We also provide evidence that Oct4–Nanog, Sox32–Oct4 and Sox32–Nanog complexes coexist in ventrolateral endodermal cells during gastrulation. The Elabela / Aplnr pathway is essential for proper endoderm differentiation, as it regulates the proliferation and migration of the endoderm precursors (www.elabela.com; Chng et al., 2013; Pauli et al., 2014). Interestingly, when the Ela pathway is inhibited, the levels of sox32 increase, accompanied by a decrease in the percentage of Oct4–Nanog complexes in endodermal cells. Thus, these results support the idea that Sox32 regulates Pou5f3–Nanog complexes by protein competition and, thus, modulates endoderm formation in a spatiotemporal manner along the DV axis. The modification of these Pou5f3–Nanog complexes in ventrolateral endodermal cells of Ela-null embryos alters the expression of BMP targets, such as her5, eve1, tbx6 and her5, in particular, is known to control the anteroposterior migration of endodermal progenitors (Tiso et al., 2002), a process that is acutely affected in Ela-null embryos. We did not detect significant changes in the expression of the dorsal markers, gsc and chd, suggesting that the observed decrease in BMP signaling is not sufficient to overtly dorsalize the embryo. Thus, our data show that the Elabela / Aplnr pathway, by controlling sox32 levels, quantitatively modulates Oct4-Nanog complex formation to refine BMP signaling during DV patterning of the endoderm. Overall, our in vivo measurements of TF complex formation and our understanding of the protein competition among Pou5f3, Nanog and Sox32 provide a quantitative overview of how key TFs control the upstream transcription of important morphogens, including the BMP pathway, that initiate histotopic differentiation along the three embryonic axis.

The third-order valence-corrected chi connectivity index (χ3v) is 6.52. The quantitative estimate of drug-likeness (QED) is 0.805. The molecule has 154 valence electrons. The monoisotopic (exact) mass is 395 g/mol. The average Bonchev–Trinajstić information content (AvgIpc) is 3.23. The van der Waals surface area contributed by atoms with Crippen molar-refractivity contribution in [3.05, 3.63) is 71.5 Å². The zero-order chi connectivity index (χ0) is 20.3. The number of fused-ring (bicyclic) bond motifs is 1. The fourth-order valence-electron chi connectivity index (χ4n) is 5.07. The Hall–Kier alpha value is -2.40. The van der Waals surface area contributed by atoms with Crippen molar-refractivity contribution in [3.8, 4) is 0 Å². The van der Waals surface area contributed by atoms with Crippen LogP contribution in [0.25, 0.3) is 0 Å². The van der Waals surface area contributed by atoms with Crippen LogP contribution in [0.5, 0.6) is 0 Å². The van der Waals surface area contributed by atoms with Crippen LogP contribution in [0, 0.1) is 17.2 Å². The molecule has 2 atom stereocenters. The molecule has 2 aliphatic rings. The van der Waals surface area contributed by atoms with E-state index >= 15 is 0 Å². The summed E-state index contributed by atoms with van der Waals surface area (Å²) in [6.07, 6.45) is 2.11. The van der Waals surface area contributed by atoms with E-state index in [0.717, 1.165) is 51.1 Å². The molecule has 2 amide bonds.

Adult zebrafish of the wt (AB) strain were kept and bred under standard conditions at 28.5°C (Westerfield, 1993). The spgm793-/+ and Tg(sox17:GFP-UTRN) strains were obtained from the laboratory of Drs. Wolfgang Driever (University of Freiburg, Germany) and Didier Stainier (Max Planck Institute, Germany), respectively. To generate embryos that were both maternal and zygotic mutants for pou5f3, mutant adult carriers (MZspg) were generated using zebrafish pou5f3 mRNA-mediated rescue of spgm793-/- embryos, as described previously (Reim and Brand, 2006). elabr13 mutants have been previously described (Chng et al., 2013). Embryos were collected by natural spawning and staged as described elsewhere (Kimmel et al., 1995; Westerfield, 1993).
Zebrafish nanog and pou5f3 were cloned into pCS2+ with the following primers: nanog forward: 5’-GTTTATCTAACGGCGAAATGGCG-3’, nanog reverse: 5’GCAACCCATGACATCACTGCCT-3’, pou5f3 forward: 5’-ATGACGGAGAGAGCGCAGA-3’, and pou5f3 reverse: 5’-TTAGCTGGTGAGATGACCCAC-3’. To generate a zebrafish nanog construct that would be immune to MO translation inhibition (nanog*), the following forward primer was used: 5’-GGCACCATGGCAGATTGGAAAATGCCGGTG-3’.
GFP, GFP-mCherry, GFP-Oct4, GFP-Oct4ΔHD and mCherry-Oct4 were synthetized as previously described (Lam et al., 2012; Plachta et al., 2011). To generate GFP-Nanog and mCherry-Nanog fusion proteins, cDNA was amplified using sequence-specific primers and cloned directionally into BamHI and NotI sites of the pXJ40:GFP and pXJ40:mCherry expression vectors, respectively. Sox32 and Vox were provided by Dr. Frederic M. Rosa (Institute National de la Santé et de la Recherche Médicale, France), amplified with specific primers, and cloned into BamHI and Xhol sites of pXJ40:GFP. Capped mRNAs were synthesized with the SP6 or T7 mMessage mMachine Kit (Ambion Inc., Thermo Fisher Scientific, Austin, TX).